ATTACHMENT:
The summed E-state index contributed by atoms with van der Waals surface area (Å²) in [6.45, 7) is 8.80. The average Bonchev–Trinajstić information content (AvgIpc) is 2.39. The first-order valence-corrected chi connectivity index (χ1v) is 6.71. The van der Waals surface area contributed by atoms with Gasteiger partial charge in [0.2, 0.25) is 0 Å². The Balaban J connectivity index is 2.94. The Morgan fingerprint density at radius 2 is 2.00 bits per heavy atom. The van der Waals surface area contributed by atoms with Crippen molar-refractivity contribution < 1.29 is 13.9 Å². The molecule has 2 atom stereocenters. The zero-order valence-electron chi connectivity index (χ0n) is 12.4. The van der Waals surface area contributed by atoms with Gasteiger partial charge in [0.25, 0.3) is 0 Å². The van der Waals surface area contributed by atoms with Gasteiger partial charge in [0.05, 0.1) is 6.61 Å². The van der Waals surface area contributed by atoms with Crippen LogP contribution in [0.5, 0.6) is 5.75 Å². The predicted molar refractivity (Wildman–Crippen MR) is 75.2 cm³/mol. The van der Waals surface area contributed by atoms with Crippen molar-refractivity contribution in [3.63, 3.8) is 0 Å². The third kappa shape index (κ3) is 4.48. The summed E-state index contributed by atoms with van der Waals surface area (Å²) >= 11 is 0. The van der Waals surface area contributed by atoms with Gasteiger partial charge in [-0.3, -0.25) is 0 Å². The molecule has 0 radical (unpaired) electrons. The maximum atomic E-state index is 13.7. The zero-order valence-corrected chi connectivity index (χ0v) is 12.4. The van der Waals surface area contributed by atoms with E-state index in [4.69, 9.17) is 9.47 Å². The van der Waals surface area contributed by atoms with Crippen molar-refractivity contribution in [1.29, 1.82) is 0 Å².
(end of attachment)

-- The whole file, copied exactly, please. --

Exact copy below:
The summed E-state index contributed by atoms with van der Waals surface area (Å²) in [6.45, 7) is 8.80. The average Bonchev–Trinajstić information content (AvgIpc) is 2.39. The first-order valence-corrected chi connectivity index (χ1v) is 6.71. The van der Waals surface area contributed by atoms with Gasteiger partial charge in [0.2, 0.25) is 0 Å². The Balaban J connectivity index is 2.94. The Morgan fingerprint density at radius 2 is 2.00 bits per heavy atom. The van der Waals surface area contributed by atoms with Crippen molar-refractivity contribution < 1.29 is 13.9 Å². The molecule has 2 atom stereocenters. The zero-order valence-electron chi connectivity index (χ0n) is 12.4. The van der Waals surface area contributed by atoms with Gasteiger partial charge in [0.25, 0.3) is 0 Å². The van der Waals surface area contributed by atoms with Gasteiger partial charge in [0.05, 0.1) is 6.61 Å². The van der Waals surface area contributed by atoms with Crippen LogP contribution in [0.5, 0.6) is 5.75 Å². The predicted molar refractivity (Wildman–Crippen MR) is 75.2 cm³/mol. The van der Waals surface area contributed by atoms with Crippen molar-refractivity contribution in [3.63, 3.8) is 0 Å². The third kappa shape index (κ3) is 4.48. The summed E-state index contributed by atoms with van der Waals surface area (Å²) >= 11 is 0. The van der Waals surface area contributed by atoms with Gasteiger partial charge in [-0.3, -0.25) is 0 Å². The molecule has 0 radical (unpaired) electrons. The maximum atomic E-state index is 13.7. The zero-order valence-corrected chi connectivity index (χ0v) is 12.4. The van der Waals surface area contributed by atoms with E-state index in [4.69, 9.17) is 9.47 Å². The van der Waals surface area contributed by atoms with Crippen molar-refractivity contribution in [1.29, 1.82) is 0 Å².